In that particular case, no notary public was required in that particular state insofar as an independent candidate was concerned in getting on the ballot.
Unknown Speaker: But what’s involved in getting a notarized signature?
Mr. Robert W. Hainsworth: The matter is one of expense for one thing and another is a matter of getting --
Unknown Speaker: How much, how much it cost?
Mr. Robert W. Hainsworth: Well, the notary public fee by state statute in Texas is 50 cents for each notarization.
However, when you have to go out -- whenever a notary public goes out of his office to notarize something, it always cost more and of course if you are an independent candidate or you’re trying to become an independent candidate, you got to get a notary public, he will go around with you and walk and walk and notarized as necessary whenever you can get somebody who is willing to sign your application and [Interruption] for a dollar for a signature.
It may want even more, in those you get may be kind of feeble and not able to keep up so you kind of hump it.
It puts a burden upon independent candidate --
Unknown Speaker: And what formality does the notary public have to follow?
Mr. Robert W. Hainsworth: Well, there is an old proscribed by state statute which says something like this, “I solemnly swear that I have not participated in any primary first or second held this year to nominate a candidate for the office for which I desire, John Jones, an independent candidate to be a candidate for and so on.”
That is in substance what’s in the oath.
Unknown Speaker: Does notary have to execute any formal return?
Mr. Robert W. Hainsworth: Well, this is what the application is going up so that he can be for each individual sign up or it can be drawn up so that 10, 15 to 20 persons can sign the same application.
But if each answers that notary public has to appear, the person ask you a fee before the notary public can have him to swear that he is stating the truth and of course that kind of limits some people because people somewhat don’t like to make an oath.
They are kind of reluctant.
So that kind of detours some individuals from taking the -- for taking the oath and that takes away from the applicant in getting signatures.
Chief Justice Warren E. Burger: As a practical matter, don’t they usually get petitions by sending a notary public out to get them or at least have the notary public go out with the party order?
Mr. Robert W. Hainsworth: Well, now of course we are dealing with an independent candidate and use an independent candidate is working alone.
And he is trying to get somebody to help him and he is not able to get anybody to go out for him and pay them too.
Chief Justice Warren E. Burger: Most independent candidates have some friends or they aren’t like to get many votes, isn’t that a practical reality?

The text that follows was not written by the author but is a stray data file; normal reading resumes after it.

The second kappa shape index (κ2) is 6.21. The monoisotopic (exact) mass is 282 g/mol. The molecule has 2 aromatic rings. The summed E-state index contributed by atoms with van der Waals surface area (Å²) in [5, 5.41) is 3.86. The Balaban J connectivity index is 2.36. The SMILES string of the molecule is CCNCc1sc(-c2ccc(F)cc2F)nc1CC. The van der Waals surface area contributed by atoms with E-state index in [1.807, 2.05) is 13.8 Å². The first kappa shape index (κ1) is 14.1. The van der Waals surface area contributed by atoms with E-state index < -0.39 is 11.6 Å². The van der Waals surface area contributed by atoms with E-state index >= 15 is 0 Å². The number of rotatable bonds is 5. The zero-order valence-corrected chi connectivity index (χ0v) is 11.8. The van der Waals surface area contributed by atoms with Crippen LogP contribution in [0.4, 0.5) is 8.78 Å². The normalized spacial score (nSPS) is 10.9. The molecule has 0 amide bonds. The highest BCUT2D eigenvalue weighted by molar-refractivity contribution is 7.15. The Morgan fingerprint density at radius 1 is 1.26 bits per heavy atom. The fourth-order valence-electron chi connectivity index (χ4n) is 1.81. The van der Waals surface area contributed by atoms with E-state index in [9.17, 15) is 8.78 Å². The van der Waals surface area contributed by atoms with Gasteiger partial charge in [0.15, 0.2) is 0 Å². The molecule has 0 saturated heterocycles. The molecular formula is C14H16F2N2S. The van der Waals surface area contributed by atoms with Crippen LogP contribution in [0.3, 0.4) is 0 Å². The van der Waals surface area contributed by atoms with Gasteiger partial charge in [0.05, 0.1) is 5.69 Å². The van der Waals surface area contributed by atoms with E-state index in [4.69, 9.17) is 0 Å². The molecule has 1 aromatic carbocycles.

Mr. Robert W. Hainsworth: Well, I think this Your Honor the friendship comes when the independent candidate himself goes and speaks to the individual and the individual will readily sign.
I think that is the kind of friendship --
Chief Justice Warren E. Burger: If you carry that through its longitude conclusions then you would object to the requirements of getting any signatures at all because that takes work?
Mr. Robert W. Hainsworth: Well, no sir.
I wouldn’t object to that.
Chief Justice Warren E. Burger: Your objection then just goes to the degree?
Mr. Robert W. Hainsworth: Well, it goes to the notarization and of course not for the one, for the notarization.
I could go out myself and get 500 signatures without any hesitancy but we have to take a new republic along involving more press than notary public not have to wait until he catches up.
And I’ve got to go to those and let it know that these won’t sign about the keep going, keep going.
Well, I can work all day and I make it 15 and that is the way it goes with it.
Now that in his after notarization would be all right if you had say 90 days or 60 days but you only have 30 days so they cut you both ways.
If the notarization provision is there and if I could wait for any independent candidate could wait 60 days, you get the 500 signatures but when you have to have it notarized, you only limited to 30 days and then you exclude it from those who voted democratic and republican primaries or you cut so far down and you don’t know who to go to, you have to go from house to house and may have voted.
They say, “I would sign but I voted already.”
So it’s lots of handicaps and avoidance that you have to undergo in order to try and qualify.
Of course it is not even impossible, that if I have been able to have foreseen the many months of work that I’ll have to undergo to get here.
I believe I will wait for 90 days to have made it.
And I think I will say, “You should die.”[Laughter]